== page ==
• Best Served Cold: Payne, who took one look at his tiny severance package and went a little bit nuts.
  • Big "NO!": Payne after realizing he's been had by the Camera Spoofing. As well as later on the train when his ransom money is ruined by an exploding dye pack.
  • Blown Across the Room: Jack when Payne fakes his own death by explosion. Curiously averted with Harry, who was much closer to the explosion than Jack and yet doesn't move an inch (and BOTH of them are completely unharmed by the blast).
  • Bond One-Liner: "Yeah? Well, I'm taller." from Jack. "Nothing personal" from Payne.
  • Bottomless Magazines: Averted. Payne has Traven dead-to-rights and tries to execute him, but he's out of rounds for his shotgun.
  • Brass Balls: When Jack Traven survives one of the many death defying moments he encounters over the course of the film a passenger cheerfully informs him:
    Ortiz: You're not too bright, man, but you got some big, round, hairy cojones.
  • Bus Fu: Most of it less than intentional.
  • Bus Full of Innocents: This one shouldn't have to be explained.
  • Butt Monkey: Glenn Plummer's character from who Jack borrows a car (which he wrecks). In the sequel, he claims that he's just bought a condo, only for it to be destroyed.
  • Camera Spoofing: The police fake out Payne's bus camera by transmitting recorded footage on the same frequency. Traven specifically tells everyone to remain as still as possible to make sure it works. It does, but after everyone's off the bus, Payne catches on because one passenger put down her purse in the middle of the video.
  • Card-Carrying Villain: "The whims of a madman? Ha!! I like that!!"
  • Car Skiing: Done using the passengers as a counterbalance to navigate a hard turn.
  • Catch Phrase: Pop quiz, hotshot.
  • Chekhov's Gun: The detonator with the "dead man's handle".
    • Harry telling Jack that after another thirty years of police work, he'll get a tiny pension and a cheap gold watch.
    • The watch on the bus bomb.
    • When Jack is on top of the subway train, he has to noisily move from an oncoming tunnel light. However, this results in Payne finding out his whereabouts. A few minutes later, after his money is tainted by the paint bomb, Payne ascends to the top of the train and fights Jack . During the fight, Jack notices another tunnel light heading their way, so he pushes up Payne's head, resulting in the light beheading him.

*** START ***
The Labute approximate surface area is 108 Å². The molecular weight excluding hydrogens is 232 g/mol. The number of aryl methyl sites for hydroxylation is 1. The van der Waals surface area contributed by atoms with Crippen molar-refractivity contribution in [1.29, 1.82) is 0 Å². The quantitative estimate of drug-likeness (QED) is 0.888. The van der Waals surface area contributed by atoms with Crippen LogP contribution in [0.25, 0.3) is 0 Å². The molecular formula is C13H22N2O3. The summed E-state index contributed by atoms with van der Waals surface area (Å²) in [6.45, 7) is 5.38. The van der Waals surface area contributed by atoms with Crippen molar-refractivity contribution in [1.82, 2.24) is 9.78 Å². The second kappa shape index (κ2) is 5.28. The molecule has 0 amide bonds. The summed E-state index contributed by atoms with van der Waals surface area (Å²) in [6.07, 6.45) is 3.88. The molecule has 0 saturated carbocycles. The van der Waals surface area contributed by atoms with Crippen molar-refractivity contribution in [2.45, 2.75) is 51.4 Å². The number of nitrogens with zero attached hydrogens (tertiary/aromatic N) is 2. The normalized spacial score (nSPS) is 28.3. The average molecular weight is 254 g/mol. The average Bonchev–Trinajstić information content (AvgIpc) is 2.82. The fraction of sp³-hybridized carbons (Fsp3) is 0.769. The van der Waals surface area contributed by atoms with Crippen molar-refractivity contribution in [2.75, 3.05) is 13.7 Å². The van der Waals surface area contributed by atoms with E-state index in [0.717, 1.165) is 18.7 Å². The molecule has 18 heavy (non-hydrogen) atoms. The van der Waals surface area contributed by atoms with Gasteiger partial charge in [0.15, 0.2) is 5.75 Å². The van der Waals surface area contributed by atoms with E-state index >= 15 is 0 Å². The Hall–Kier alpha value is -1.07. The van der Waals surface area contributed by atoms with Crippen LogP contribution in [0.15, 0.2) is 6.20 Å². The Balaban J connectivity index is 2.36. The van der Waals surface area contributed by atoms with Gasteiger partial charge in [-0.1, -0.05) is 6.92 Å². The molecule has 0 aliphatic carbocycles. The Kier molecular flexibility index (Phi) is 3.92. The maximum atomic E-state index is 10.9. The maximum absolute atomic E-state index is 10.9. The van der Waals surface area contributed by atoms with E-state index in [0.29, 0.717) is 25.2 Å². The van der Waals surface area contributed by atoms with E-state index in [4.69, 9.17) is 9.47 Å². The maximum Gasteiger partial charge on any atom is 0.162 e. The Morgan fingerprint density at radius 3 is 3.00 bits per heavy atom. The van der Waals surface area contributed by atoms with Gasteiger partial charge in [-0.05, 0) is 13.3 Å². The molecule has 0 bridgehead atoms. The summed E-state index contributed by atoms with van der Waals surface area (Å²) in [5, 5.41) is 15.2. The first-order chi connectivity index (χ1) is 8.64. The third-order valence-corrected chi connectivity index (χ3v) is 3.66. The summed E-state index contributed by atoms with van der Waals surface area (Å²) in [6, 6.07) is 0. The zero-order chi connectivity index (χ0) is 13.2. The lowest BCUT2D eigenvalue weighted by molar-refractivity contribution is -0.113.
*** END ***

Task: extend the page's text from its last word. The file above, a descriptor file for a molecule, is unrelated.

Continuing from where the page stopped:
• Payne referring to Annie as "the wildcat behind the wheel"; Jack realizes there's a camera on-board when he sees Annie's jacket that sports the logo of the University of Arizona, home of the Wildcats.
  • Collapsing Lair: Rigged by Payne to explode, killing Harry.
  • Contrived Coincidence: The bus also just happens to have a trigger-happy gangbanger on it, who shoots the driver accidentally and allows Annie to take his place.
  • Convection Schmonvection: Averted - when the first bus explodes Jack doesn't come closer than ten feet of it and still has to hold his arm up in front of his face.
  • Cool Car: That poor Jaguar...
  • Cowboy Cop: He's the trope namer for Shoot the Hostage, for cryin out loud!
  • Crazy Enough to Work: The ultimate plan to get the hostages off the bus.
  • Cut His Heart Out with a Spoon: After Jack finds out Harry's been killed, he yells at Payne, "I'm gonna rip your fucking spine out, I swear to God!"
  • Deadfoot Leadfoot: Inverted when the bus driver gets shot, played straight when a subway motorman gets killed.
  • Dead Man Switch
  • Despair Event Horizon: Jack almost crosses it when Harry dies in the raid at Payne's house.
  • Didn't Think This Through: Harry when he tells Jack to shoot him while Payne is using him as a Human Shield. While it does cause Payne to drop him, Harry isn't too happy about being shot and lets Jack know it.
  • Die Hard on an X: Die Hard on a bus.
  • Double Take: When Jack (still in Maurice's car) is trying to get Sam the bus driver's attention:
    Jack: (yelling) I'm a cop! LAPD! There's a bomb on your bus! There is a bomb on your bus!
    Sam: (can't hear him) What?
    Maurice: (yelling) There's a bomb - WHAT?
  • Drives Like Crazy: Mostly averted. All the difficulties come from maintaining speed. However, Annie loses her license for speeding before the first movie starts (which is why she's taking the bus in the first place).
  • Elevator Failure: Payne blows the cables on a packed elevator, then wants $3 million or he blows the emergency brakes and kills the passengers.